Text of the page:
For all its drawbacks, however, the state banking system was at least a decentralized banking system that was not controlled by any single entity; as such it was also a system in which banks that made mistakes could fail without taking down the entire system at the same time. The National Banking Acts of 1863 and 1864 attempted to nationalize the banking system and place it completely under federal control, strengthening the federal government’s control over the economy and eroding the power of the states. The Acts created a new system of national banks regulated by the newly-created Comptroller of the Currency. Rather than having to back their notes with state debt as state banks did, these banks had to back the creation of notes with U.S. Treasury securities, providing a ready market for the debt the federal government needed to sell in order to fund the Union war effort. The notes, while issued by national banks, would be printed by the Treasury, and thus would further the aim of a unified national currency.

    State Bank Note. Image: SPMC

    State Bank Note. Image: SPMC

    Unfortunately, this did not fix the major problem with the state banking system: note issue required to be backed by government debt. The National Banking Acts merely replicated an already-flawed system, but this time at the national level where its inflationary nature could cause more harm to the economy. In a further attempt to destroy the state banking system, in 1865 Congress assessed a 10 percent tax on state banknotes aiming to force state banks to convert to national charters or leave the banking business. The result was, as intended, a precipitous decline in the number and influence of state banks.

    The Greenback Dilemma

    In the aftermath of the Civil War, Congress was faced with severe monetary and fiscal problems. The national debt had ballooned in order to fund the war, approaching nearly $3 billion in late 1865. Specie redemption was still suspended, and hundreds of millions of dollars worth of greenbacks were outstanding and awaiting redemption. Almost from their inception, and despite government attempts to force them to circulate at par, the greenbacks had depreciated against specie. At one point, greenbacks were circulating at a value of 40 cents to the dollar.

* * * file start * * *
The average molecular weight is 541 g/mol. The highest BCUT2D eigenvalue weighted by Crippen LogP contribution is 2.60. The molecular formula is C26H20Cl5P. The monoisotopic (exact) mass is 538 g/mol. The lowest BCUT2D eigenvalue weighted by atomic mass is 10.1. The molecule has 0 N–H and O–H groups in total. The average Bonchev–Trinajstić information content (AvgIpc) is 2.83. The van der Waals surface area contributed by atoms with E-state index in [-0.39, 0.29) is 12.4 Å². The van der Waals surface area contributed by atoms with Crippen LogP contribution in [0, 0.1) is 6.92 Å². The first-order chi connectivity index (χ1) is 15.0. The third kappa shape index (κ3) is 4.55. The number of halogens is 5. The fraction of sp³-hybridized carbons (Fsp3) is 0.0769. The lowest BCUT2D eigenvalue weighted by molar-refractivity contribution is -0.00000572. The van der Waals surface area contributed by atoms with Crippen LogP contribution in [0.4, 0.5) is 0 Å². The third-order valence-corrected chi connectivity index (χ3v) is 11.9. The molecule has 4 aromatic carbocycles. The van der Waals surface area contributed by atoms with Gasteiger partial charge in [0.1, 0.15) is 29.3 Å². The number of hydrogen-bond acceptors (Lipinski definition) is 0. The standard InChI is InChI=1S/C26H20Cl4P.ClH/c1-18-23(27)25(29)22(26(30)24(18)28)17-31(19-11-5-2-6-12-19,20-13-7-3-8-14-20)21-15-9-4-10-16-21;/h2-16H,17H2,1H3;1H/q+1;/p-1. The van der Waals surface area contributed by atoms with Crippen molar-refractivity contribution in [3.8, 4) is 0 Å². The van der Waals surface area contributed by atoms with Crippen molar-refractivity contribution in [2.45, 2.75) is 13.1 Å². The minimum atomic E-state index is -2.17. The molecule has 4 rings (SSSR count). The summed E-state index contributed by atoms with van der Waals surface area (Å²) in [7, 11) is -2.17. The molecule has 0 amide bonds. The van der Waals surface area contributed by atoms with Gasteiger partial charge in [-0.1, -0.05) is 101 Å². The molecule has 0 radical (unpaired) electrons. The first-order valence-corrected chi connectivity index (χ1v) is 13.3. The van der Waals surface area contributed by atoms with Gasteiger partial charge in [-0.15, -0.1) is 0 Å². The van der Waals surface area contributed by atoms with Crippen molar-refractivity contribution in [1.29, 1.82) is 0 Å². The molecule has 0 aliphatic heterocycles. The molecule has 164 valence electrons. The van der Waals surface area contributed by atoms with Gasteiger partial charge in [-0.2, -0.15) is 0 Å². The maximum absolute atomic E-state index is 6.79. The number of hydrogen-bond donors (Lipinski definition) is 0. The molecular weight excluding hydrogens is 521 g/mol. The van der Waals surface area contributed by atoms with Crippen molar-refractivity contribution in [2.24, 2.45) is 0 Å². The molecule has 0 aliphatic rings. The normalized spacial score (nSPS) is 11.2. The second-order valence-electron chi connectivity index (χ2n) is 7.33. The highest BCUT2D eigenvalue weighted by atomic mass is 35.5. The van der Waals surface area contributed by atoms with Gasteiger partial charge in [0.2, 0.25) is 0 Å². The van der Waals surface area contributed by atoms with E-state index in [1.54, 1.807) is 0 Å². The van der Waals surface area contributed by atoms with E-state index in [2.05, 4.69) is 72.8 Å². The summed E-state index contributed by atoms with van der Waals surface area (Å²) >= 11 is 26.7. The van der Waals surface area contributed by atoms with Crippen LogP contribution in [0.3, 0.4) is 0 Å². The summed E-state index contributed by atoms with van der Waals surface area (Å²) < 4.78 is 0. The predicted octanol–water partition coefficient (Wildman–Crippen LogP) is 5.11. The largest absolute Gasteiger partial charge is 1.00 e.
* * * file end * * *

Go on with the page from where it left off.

While there were a great mass of people wishing to see the wartime expedient greenbacks retired from circulation and specie redemption resumed, there were quite a few others who wished to continue issuing greenbacks. Throughout history there have always been those who believe that the path to prosperity can be achieved merely through the creation of additional monetary units, and the era following the Civil War was no different.

    Proponents of easy money and credit have always heralded the supposed benefits of currency creation, while ignoring the drawbacks. The “Greenbackers” believed that the creation of additional United States Notes would lead to untrammeled economic growth. Among their ranks were found many railroad owners and speculators who knew that the depreciation of the value of the currency, brought about by the creation of additional unbacked fiat paper greenbacks, would steadily depreciate the value of the bonds issued by the railroad companies. Inflation always benefits debtors since they are able to pay their debts with devalued currency. In this way inflation acts as a form of wealth distribution, siphoning wealth from creditors to debtors.